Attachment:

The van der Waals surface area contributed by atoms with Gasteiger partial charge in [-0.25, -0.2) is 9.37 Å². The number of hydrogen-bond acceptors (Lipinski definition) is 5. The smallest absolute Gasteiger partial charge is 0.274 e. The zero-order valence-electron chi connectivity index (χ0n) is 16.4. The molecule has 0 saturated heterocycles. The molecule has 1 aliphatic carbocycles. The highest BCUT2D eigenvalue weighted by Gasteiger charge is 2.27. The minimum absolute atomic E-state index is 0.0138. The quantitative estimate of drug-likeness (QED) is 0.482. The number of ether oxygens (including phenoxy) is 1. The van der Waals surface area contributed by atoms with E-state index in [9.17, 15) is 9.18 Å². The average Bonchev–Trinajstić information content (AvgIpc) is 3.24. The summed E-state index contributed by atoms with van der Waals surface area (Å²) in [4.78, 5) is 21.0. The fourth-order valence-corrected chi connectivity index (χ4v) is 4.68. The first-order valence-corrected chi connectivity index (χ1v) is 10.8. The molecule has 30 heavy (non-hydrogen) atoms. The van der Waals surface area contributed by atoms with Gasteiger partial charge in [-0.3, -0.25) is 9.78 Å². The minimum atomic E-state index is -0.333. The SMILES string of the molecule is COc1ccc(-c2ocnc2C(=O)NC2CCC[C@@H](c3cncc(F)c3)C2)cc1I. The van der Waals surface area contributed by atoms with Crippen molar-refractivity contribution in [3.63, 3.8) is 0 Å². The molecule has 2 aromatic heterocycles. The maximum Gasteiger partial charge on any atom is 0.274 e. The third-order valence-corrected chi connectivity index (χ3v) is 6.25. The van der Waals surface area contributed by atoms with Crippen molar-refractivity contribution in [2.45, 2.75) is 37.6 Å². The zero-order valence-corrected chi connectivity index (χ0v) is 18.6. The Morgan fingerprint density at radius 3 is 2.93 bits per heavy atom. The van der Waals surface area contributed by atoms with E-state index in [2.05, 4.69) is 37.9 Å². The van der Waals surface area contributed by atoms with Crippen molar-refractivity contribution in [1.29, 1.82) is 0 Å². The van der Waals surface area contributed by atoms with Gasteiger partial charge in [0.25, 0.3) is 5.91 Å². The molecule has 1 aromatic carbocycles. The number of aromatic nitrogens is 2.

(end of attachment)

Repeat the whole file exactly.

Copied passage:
The van der Waals surface area contributed by atoms with Gasteiger partial charge in [-0.25, -0.2) is 9.37 Å². The number of hydrogen-bond acceptors (Lipinski definition) is 5. The smallest absolute Gasteiger partial charge is 0.274 e. The zero-order valence-electron chi connectivity index (χ0n) is 16.4. The molecule has 0 saturated heterocycles. The molecule has 1 aliphatic carbocycles. The highest BCUT2D eigenvalue weighted by Gasteiger charge is 2.27. The minimum absolute atomic E-state index is 0.0138. The quantitative estimate of drug-likeness (QED) is 0.482. The number of ether oxygens (including phenoxy) is 1. The van der Waals surface area contributed by atoms with E-state index in [9.17, 15) is 9.18 Å². The average Bonchev–Trinajstić information content (AvgIpc) is 3.24. The summed E-state index contributed by atoms with van der Waals surface area (Å²) in [4.78, 5) is 21.0. The fourth-order valence-corrected chi connectivity index (χ4v) is 4.68. The first-order valence-corrected chi connectivity index (χ1v) is 10.8. The molecule has 30 heavy (non-hydrogen) atoms. The van der Waals surface area contributed by atoms with Gasteiger partial charge in [-0.3, -0.25) is 9.78 Å². The minimum atomic E-state index is -0.333. The SMILES string of the molecule is COc1ccc(-c2ocnc2C(=O)NC2CCC[C@@H](c3cncc(F)c3)C2)cc1I. The van der Waals surface area contributed by atoms with Crippen molar-refractivity contribution in [3.63, 3.8) is 0 Å². The molecule has 2 aromatic heterocycles. The maximum Gasteiger partial charge on any atom is 0.274 e. The third-order valence-corrected chi connectivity index (χ3v) is 6.25. The van der Waals surface area contributed by atoms with Crippen molar-refractivity contribution in [2.45, 2.75) is 37.6 Å². The zero-order valence-corrected chi connectivity index (χ0v) is 18.6. The Morgan fingerprint density at radius 3 is 2.93 bits per heavy atom. The van der Waals surface area contributed by atoms with E-state index in [2.05, 4.69) is 37.9 Å². The van der Waals surface area contributed by atoms with Crippen molar-refractivity contribution in [1.29, 1.82) is 0 Å². The van der Waals surface area contributed by atoms with Gasteiger partial charge in [0.25, 0.3) is 5.91 Å². The molecule has 1 aromatic carbocycles. The number of aromatic nitrogens is 2.